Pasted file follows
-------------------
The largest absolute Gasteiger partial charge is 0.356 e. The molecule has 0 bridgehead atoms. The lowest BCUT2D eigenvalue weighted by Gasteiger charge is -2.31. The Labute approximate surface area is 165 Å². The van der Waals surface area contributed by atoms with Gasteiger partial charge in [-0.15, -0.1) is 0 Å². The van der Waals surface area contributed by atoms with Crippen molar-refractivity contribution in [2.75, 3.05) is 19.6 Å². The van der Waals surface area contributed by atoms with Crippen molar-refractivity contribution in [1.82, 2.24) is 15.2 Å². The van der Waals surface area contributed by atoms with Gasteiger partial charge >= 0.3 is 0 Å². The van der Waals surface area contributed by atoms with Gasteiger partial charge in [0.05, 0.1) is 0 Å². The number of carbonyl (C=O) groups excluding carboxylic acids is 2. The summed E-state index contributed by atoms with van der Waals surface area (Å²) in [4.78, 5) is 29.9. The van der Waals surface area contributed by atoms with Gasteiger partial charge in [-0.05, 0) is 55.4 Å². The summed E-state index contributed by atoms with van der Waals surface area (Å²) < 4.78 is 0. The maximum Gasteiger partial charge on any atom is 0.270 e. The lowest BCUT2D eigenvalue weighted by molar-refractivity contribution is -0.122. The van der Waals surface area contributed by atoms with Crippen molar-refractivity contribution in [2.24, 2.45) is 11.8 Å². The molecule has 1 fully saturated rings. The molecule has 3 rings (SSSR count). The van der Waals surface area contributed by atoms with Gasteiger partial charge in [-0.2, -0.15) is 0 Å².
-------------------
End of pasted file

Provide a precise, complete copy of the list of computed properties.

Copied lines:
The largest absolute Gasteiger partial charge is 0.356 e. The molecule has 0 bridgehead atoms. The lowest BCUT2D eigenvalue weighted by Gasteiger charge is -2.31. The Labute approximate surface area is 165 Å². The van der Waals surface area contributed by atoms with Gasteiger partial charge in [-0.15, -0.1) is 0 Å². The van der Waals surface area contributed by atoms with Crippen molar-refractivity contribution in [2.75, 3.05) is 19.6 Å². The van der Waals surface area contributed by atoms with Crippen molar-refractivity contribution in [1.82, 2.24) is 15.2 Å². The van der Waals surface area contributed by atoms with Gasteiger partial charge >= 0.3 is 0 Å². The van der Waals surface area contributed by atoms with Gasteiger partial charge in [0.05, 0.1) is 0 Å². The number of carbonyl (C=O) groups excluding carboxylic acids is 2. The summed E-state index contributed by atoms with van der Waals surface area (Å²) in [4.78, 5) is 29.9. The van der Waals surface area contributed by atoms with Gasteiger partial charge in [-0.05, 0) is 55.4 Å². The summed E-state index contributed by atoms with van der Waals surface area (Å²) < 4.78 is 0. The maximum Gasteiger partial charge on any atom is 0.270 e. The lowest BCUT2D eigenvalue weighted by molar-refractivity contribution is -0.122. The van der Waals surface area contributed by atoms with Crippen molar-refractivity contribution in [2.24, 2.45) is 11.8 Å². The molecule has 1 fully saturated rings. The molecule has 3 rings (SSSR count). The van der Waals surface area contributed by atoms with Gasteiger partial charge in [-0.2, -0.15) is 0 Å².